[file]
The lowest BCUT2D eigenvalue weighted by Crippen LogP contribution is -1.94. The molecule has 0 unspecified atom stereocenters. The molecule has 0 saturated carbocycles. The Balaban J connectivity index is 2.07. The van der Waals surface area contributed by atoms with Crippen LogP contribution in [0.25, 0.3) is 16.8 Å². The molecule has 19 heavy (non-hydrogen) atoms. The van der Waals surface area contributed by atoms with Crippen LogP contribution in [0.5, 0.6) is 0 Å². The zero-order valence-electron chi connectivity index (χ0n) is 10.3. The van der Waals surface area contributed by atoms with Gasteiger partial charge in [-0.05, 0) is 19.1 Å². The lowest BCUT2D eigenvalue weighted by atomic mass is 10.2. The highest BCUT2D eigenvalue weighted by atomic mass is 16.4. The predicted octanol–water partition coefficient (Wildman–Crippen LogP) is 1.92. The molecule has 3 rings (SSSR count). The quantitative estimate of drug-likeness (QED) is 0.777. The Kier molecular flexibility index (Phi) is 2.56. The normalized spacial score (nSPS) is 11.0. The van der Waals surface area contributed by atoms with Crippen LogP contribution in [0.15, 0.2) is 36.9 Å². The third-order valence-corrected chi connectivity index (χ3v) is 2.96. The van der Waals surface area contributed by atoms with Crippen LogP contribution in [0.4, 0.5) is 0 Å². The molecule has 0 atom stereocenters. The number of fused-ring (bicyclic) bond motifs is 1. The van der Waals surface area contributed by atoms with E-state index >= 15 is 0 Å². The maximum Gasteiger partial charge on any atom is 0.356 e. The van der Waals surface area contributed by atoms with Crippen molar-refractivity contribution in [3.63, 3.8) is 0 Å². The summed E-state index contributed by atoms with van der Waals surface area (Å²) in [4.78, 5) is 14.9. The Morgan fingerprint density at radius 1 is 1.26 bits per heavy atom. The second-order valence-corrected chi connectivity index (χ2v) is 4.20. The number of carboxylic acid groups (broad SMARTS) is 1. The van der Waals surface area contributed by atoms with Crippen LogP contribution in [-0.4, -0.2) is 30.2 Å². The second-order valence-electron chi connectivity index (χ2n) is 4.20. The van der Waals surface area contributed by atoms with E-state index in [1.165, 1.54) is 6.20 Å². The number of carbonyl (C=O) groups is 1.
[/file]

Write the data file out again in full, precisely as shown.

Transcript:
The lowest BCUT2D eigenvalue weighted by Crippen LogP contribution is -1.94. The molecule has 0 unspecified atom stereocenters. The molecule has 0 saturated carbocycles. The Balaban J connectivity index is 2.07. The van der Waals surface area contributed by atoms with Crippen LogP contribution in [0.25, 0.3) is 16.8 Å². The molecule has 19 heavy (non-hydrogen) atoms. The van der Waals surface area contributed by atoms with Crippen LogP contribution in [0.5, 0.6) is 0 Å². The zero-order valence-electron chi connectivity index (χ0n) is 10.3. The van der Waals surface area contributed by atoms with Gasteiger partial charge in [-0.05, 0) is 19.1 Å². The lowest BCUT2D eigenvalue weighted by atomic mass is 10.2. The highest BCUT2D eigenvalue weighted by atomic mass is 16.4. The predicted octanol–water partition coefficient (Wildman–Crippen LogP) is 1.92. The molecule has 3 rings (SSSR count). The quantitative estimate of drug-likeness (QED) is 0.777. The Kier molecular flexibility index (Phi) is 2.56. The normalized spacial score (nSPS) is 11.0. The van der Waals surface area contributed by atoms with Crippen LogP contribution in [0.15, 0.2) is 36.9 Å². The third-order valence-corrected chi connectivity index (χ3v) is 2.96. The van der Waals surface area contributed by atoms with Crippen LogP contribution in [0.4, 0.5) is 0 Å². The molecule has 0 atom stereocenters. The number of fused-ring (bicyclic) bond motifs is 1. The van der Waals surface area contributed by atoms with E-state index >= 15 is 0 Å². The maximum Gasteiger partial charge on any atom is 0.356 e. The van der Waals surface area contributed by atoms with Crippen molar-refractivity contribution in [3.63, 3.8) is 0 Å². The summed E-state index contributed by atoms with van der Waals surface area (Å²) in [4.78, 5) is 14.9. The Morgan fingerprint density at radius 1 is 1.26 bits per heavy atom. The second-order valence-corrected chi connectivity index (χ2v) is 4.20. The number of carboxylic acid groups (broad SMARTS) is 1. The van der Waals surface area contributed by atoms with Crippen LogP contribution in [-0.4, -0.2) is 30.2 Å². The second-order valence-electron chi connectivity index (χ2n) is 4.20. The van der Waals surface area contributed by atoms with E-state index in [1.165, 1.54) is 6.20 Å². The number of carbonyl (C=O) groups is 1.